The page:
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so I first #define SENTINEL -1

and in a certain function, I set up an if statement

void blahblah(blah)
   printf("Enter an integer (-1 to quit)");
   scanf("%d", &value);
   if (value == SENTINEL)

but for some reason it's not terminating the program like I want it to?

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int x = scanf("%d %d", &foo, &bar); Assuming I enter "1234 hello", what will x be? Furthermore, which character constant would you expect getchar() to return? int y = scanf("%d %d", &foo, &bar); Assuming scanf encounters EOF or some other error here, what will y be? int z = scanf("%d %d", &foo, &bar); Assuming scanf successfully reads and assigns a value into the two int variables foo and bar, what will z be? –  undefined behaviour Feb 12 '13 at 2:25

4 Answers 4

return doesn't mean quit, it just means return from the function.... in your code there, the if statement is useless, because the function will return anyways if the if statement is false.

You probablly want to return a value from blahbalh to say to quit.

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hmm okay so if I do return a value that goes back to main, then what's the code that makes the function quit? –  iopeia Feb 11 '13 at 23:57
if you return from main, it will quit. –  Keith Nicholas Feb 11 '13 at 23:58
... or call exit(EXIT_SUCCESS);... –  undefined behaviour Feb 12 '13 at 2:17

If you wish your entire program to terminate, please replace return with a exit(0);. Also, please ensure that the data type of value is int and not unsigned int.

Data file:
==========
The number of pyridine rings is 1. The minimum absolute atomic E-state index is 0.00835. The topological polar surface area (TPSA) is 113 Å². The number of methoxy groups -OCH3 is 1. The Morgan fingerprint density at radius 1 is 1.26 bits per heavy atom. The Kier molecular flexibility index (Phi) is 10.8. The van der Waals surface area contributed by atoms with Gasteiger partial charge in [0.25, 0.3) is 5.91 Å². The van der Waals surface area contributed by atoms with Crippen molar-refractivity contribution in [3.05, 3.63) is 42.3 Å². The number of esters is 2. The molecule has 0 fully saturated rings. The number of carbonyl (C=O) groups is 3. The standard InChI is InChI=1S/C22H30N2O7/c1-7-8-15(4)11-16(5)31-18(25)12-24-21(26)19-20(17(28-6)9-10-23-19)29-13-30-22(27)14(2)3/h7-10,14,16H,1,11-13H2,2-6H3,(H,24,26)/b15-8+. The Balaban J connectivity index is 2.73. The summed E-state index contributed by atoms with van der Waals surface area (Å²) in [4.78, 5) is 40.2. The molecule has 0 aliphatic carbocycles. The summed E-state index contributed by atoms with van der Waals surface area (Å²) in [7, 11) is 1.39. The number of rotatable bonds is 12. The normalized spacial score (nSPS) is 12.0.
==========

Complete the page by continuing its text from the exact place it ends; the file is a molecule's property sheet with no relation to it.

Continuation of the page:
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There is no reason for program to terminate, you are only leaving (return) a function when value == SENTINEL.

You function also has three problems; if value != SENTINEL then you don't return a function which is undefined behaviour; parameter blah is missing a type (int blah) ; and value should be global for that function to work.

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Where did you get the impression that blahblah expects a function to be returned? I see no problem there. The problem I see is that the return value of scanf isn't checked, and so there is no guarantee that value will contain a useful value. –  undefined behaviour Feb 12 '13 at 2:20

The normal way would be to set a flag to cause a return; in main() - but you can use exit() to immediately abort a program from any part of the code.

Be aware that if you use exit() the program will just end there and you wont get any termination/clean up code you might want to run.

edit again, was thinking in the wrong language! exit() expects an int parameter signifying the status of the return, either EXIT_SUCCESS or EXIT_FAILURE

my bad!

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using exit(); gives me warnings: implicit declaration of function 'exit'; incmopatible implicit declaration of built-in function 'exit; too few argumetns to function exit –  iopeia Feb 11 '13 at 23:50
exit(0); gives me the same errors –  iopeia Feb 11 '13 at 23:53
see my edit to see what value you should pass to exit. you can also look it up at: acm.uiuc.edu/webmonkeys/book/c_guide/2.13.html#exit –  David Burford Feb 11 '13 at 23:53

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